I came across a challenge on Twitter called the #100DaysofCode Challenge. It is a simple idea, you code for at least an hour, each day for 100 days. But to keep yourself accountable, you must tweet about what you did that day. I wanted to complete this challenge, so I searched through the "100 Days of Code" hashtag on Twitter for inspiration. Combing through hundreds of tweets, I noticed one common obstacle many people faced: they would forget to post their daily tweet. People would then fall back to aggregating a couple of days into a single tweet or, skipping out on tweeting that day altogether. Yes, you can achieve the feat without ever making a single tweet, however, what I noticed is that people who consistently tweeted about their progress tended to be more successful at completing the challenge to the end. Once you start missing one tweet, you start forgetting more, and by the time you know it, you haven't coded in weeks! By publicly tweeting out what you did that day, you are holding yourself accountable. So with this common pitfall in mind, I set out to build an application to help me be as successful as possible - this was when the idea for Mission Control 🛰was born.
- I wanted to build a simple platform that allowed me to log my #100DaysofCode journey.
- After I submit a log, I should be able to post my log header (containing the day number and the title) to Twitter with ease.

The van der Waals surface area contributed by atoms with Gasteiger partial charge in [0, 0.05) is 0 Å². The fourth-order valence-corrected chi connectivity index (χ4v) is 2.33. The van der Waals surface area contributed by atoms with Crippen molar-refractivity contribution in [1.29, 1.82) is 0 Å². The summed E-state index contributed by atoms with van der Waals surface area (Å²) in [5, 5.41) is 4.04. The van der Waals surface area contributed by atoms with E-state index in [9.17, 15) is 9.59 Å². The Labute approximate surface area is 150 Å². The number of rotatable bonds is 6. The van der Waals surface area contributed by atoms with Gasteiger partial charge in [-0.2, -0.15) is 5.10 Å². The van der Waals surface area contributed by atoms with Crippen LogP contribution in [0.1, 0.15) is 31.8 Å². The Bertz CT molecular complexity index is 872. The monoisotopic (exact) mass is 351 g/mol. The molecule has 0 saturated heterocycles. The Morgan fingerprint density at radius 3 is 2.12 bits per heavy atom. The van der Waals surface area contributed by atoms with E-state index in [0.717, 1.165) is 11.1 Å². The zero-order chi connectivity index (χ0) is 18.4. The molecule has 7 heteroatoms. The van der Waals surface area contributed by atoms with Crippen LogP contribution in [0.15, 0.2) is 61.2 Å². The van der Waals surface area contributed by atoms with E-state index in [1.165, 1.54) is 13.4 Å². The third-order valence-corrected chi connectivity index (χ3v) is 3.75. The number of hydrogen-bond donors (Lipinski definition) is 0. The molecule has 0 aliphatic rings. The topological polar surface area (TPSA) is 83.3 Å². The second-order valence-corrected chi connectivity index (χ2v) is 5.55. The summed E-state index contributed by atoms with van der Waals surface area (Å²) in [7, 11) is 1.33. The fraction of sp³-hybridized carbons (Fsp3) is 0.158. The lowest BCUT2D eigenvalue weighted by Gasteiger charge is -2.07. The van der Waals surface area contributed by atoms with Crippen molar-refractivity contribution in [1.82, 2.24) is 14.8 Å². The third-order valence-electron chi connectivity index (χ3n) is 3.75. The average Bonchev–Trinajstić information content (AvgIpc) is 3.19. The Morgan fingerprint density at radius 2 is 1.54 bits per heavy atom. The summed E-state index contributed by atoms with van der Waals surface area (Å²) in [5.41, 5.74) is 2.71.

- I should be able to login to my platform to edit and delete logs.
- I should see a countdown of how much time I have left since the previous post to publish a new entry.
- I should also see indicator lights as a quick status check. (Green indicating I have more than 12 hours, yellow - less than 12 hours, red - less than an hour.)
- React.js to build out the UI,
- Redux to manage UI and session state,
- Firebase for authentication, database storage, and hosting, and
- Bootstrap for layout and styling.
- I had no idea how to add authentication to my project. Fortunately, around the same time, I was taking courses on tylermcginnis.com where Tyler introduced me to Firebase. Firebase is a bundle of incredible services including hosting, authentication, databases, storage, and more!
- I didn't know how to display the data from my database without the user authenticating with my application. That would mean every person visiting my website would need an account to view my 100DaysofCode journey! Fortunately, Firebase allows for anonymous users meaning that visitors of my application would get temporary authentication to read from my database.
After watching many video tutorials and reading Firebase's well-written documentation and other helpful online tutorials, Mission Control 🛰 was born and ready for lift off.
Successfully deployed my web app - Mission Control into space (figuratively.) Today, I am publicly committing to #100DaysofCode. Please follow me on my journey! https://t.co/iZ71zFYIDB #reactjs #redux #firebase— SCOTT (@theisomorphic) March 21, 2018
I was extremely pleased with what I built:
- I developed an intuitive dashboard for visitors and myself to view.
- I built a clean login UI using Bootstrap on top of Firebase's authentication services.
- I created an admin dashboard where I could publish new logs.
- I integrated a simple Twitter API to send a tweet after submitting a new log.
- I added a feature to edit logs.
I am thrilled to say that 100 days later I completed my #100DaysofCode Challenge! 🎉
Day 100: Mission Complete 🚀— SCOTT (@theisomorphic) June 29, 2018
Complete freeCodeCamp Functional Programming section and work on my Udacity React Nanodegree. 💯💪!
Please check out my live application here!
I learned a ton during my journey and I met so many wonderful people with the same passions as I do. If you haven't done the #100DaysofCode challenge, I highly recommend it! Thanks! 👍